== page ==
Hope that gives you a taste of the garment district.  I could recommend just as many more, but really, who has that kinda time?

Tuesday, November 29, 2011

Sometimes I pray... (Subtitled: My love letter about Faith Ringgold)

Sometimes I pray, and the answer comes flying at me as sure as a lightning bolt. I have friends of other faiths, and friends of no and little faith, but it seems we all feel this common vibration. We all feel inexplicably "guided", it seems. For most people, I understand (and the Bible clearly supports this) that they are relying on faith in a being they cannot see, but, my truth be told, I see God in everything. I don't think I'm alone when I say this. Sometimes I pray, and I can feel the answer(s) as strong a a tap on the shoulder. Not in words, mind you, but just in the form of instructions my heart understands. Not a "yes" or a "no", per se, but more of a "Be patient, you'll see", or an "I've got it under control... lemme work on that. Lay it down and go about your business". And there is a definite feeling of peace that goes along with that. Today's instruction was very clear. WRITE THIS POST. So, I hope it is helpful/ meaningful/inspiring, or at least interesting to those who read it.

Dear Readers,

I am an avid fan-letter writer. Not the kind of fan letters you write to pop icons, but letters of appreciation to artists and authors , mainly. It is something I have always done, and I will NEVER EVER forget how I felt when a fan letter I wrote to a Broadway costume designer when I was 16 was answered in a 4 page HANDWRITTEN letter from the designer herself, full of sage advice and appreciation of MY WORDS to her! Imagine that! (I still have and cherish that letter.)

Oddly enought, it seems that it all comes full circle. By "it", I mean everything that means something to me. To illustrate that point, I want you to notice the references I make to the many "theories" that I've named over the years, and will mention in the paragraphs to follow. One of them is my double-helix theory. I feel that everything in my life keeps circling back on itself, wrapping tighter and tighter as the years progress.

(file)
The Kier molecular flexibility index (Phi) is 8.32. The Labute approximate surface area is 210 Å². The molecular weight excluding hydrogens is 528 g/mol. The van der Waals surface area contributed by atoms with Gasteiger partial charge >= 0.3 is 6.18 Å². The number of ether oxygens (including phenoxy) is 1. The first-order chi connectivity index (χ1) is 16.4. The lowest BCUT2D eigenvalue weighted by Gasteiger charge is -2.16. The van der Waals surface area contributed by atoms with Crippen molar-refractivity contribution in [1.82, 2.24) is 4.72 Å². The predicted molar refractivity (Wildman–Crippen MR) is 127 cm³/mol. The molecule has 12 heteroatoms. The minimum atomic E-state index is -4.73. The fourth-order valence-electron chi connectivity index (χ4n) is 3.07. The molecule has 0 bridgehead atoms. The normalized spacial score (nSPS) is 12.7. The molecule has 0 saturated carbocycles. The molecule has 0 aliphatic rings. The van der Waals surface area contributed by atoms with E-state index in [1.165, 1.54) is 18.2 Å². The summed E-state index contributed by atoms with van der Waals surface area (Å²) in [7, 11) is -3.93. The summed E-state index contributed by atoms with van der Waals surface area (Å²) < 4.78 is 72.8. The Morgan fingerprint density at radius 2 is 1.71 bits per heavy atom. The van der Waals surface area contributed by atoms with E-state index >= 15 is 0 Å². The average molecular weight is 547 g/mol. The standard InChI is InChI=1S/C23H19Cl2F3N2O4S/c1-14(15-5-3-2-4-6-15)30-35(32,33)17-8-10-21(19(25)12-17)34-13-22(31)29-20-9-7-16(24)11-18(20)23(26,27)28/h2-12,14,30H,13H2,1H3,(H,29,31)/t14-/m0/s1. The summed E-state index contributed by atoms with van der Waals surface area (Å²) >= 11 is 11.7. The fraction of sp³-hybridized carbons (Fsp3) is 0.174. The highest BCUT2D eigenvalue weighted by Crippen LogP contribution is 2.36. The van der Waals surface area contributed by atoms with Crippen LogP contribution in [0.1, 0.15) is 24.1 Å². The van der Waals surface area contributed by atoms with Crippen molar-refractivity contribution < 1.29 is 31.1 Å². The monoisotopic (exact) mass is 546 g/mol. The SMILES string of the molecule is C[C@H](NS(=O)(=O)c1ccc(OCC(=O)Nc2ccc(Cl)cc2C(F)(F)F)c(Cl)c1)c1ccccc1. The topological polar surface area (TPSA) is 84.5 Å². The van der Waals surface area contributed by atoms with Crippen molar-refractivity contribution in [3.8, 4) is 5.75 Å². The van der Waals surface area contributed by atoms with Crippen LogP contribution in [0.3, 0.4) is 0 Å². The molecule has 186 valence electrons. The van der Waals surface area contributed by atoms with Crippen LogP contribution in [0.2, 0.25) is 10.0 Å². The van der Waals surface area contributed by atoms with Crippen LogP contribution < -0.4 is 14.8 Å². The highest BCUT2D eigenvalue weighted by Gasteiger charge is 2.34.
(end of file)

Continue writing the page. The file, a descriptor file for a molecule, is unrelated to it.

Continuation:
When I think of a double helix shape, I think of DNA. No coincidence that this is the shape that defines our physical makeup, our families, or unbreakable connections... I have always felt, in the very seat of my soul, that we are all leading a shared life. Not individual ones. No, not separately, but a big shared existence. I know I once heard a "Sequoia theory", of which I can now find no evidence on the web or anywhere else, but I do know that it was about these enormous, impressive trees that seemed to stand individually, but when examining the roots of these trees, it was impossible to tell where or, in fact, IF, any of them ended. It was theorized that these trees shared a common root system, with no beginning and no end. This magical idea supports what I have always felt. That this is a shared life.

In the late 1980's, I was a high school student, travelling far (both in my 1.5 hr commuting time and culturally) from my Queens home to the Upper East Side of Manhattan every day. Around 11th grade or so, I started to get really bored in school. Not an ordinary level of boredom. A fierce restlessness tormented me. I was anxious to learn and explore - just not in those particular classes, with those particular teachers. My vocabulary was different, as were my thoughts and ideas. This is not meant as conceit in any way, since I didn't feel in any way "above it all", or "too cool for school", but I was very anxious to get on with the college experience. I was a quick study for most of the standard high school stuff at that point, and truly applied VERY little effort to earn great grades. Both a gift, and a curse. So I would cut classes every now and then. There was no rebellion in it. I also didn't sneak out. In those days, we could walk out the school doors for lunch, or during free periods, no questions asked. Cutting class was easily done by simply not returning after your lunch or free period, and for me, meant time spent in libraries and museums. It included no smoking or secret behavior - just a different (self-guided) educational experience. I really loved the Metropolitan Museum of Art, which was within close walking distance of my school, and the most blissfully quiet place on weekdays you could ever imagine. I could spend AMAZING amounts of time staring at the work of Faith Ringgold, among others.

Why did I spend so much time with her work? I was just FLOORED, amazed, and truly excited to think that there was room for this type of work in THAT place. Room for her type of stories... Room for her! And to experience her work was just magical. I know I sought to see her work everywhere it hung. Her artwork really resonated with me, and I felt a vicarious pride at seeing it grace the walls of an institution that took art so seriously. As an African-American girl, who hadn't really led a particularly African-American life, I was intrigued by how INCLUDED her work made me feel.


Stopping here for a moment to mention that today, I visited her Facebook fan page. After all, I am a bit of a groupie, and I do keep up with any exhibits or events with which she might be associated, that I might be available to attend. Well, on her Faceboook fan page, there's a link to a recent talk she gave at Lesley University, which was over an hour long, just waiting there for me to watch it. So I dropped everything, and watched it.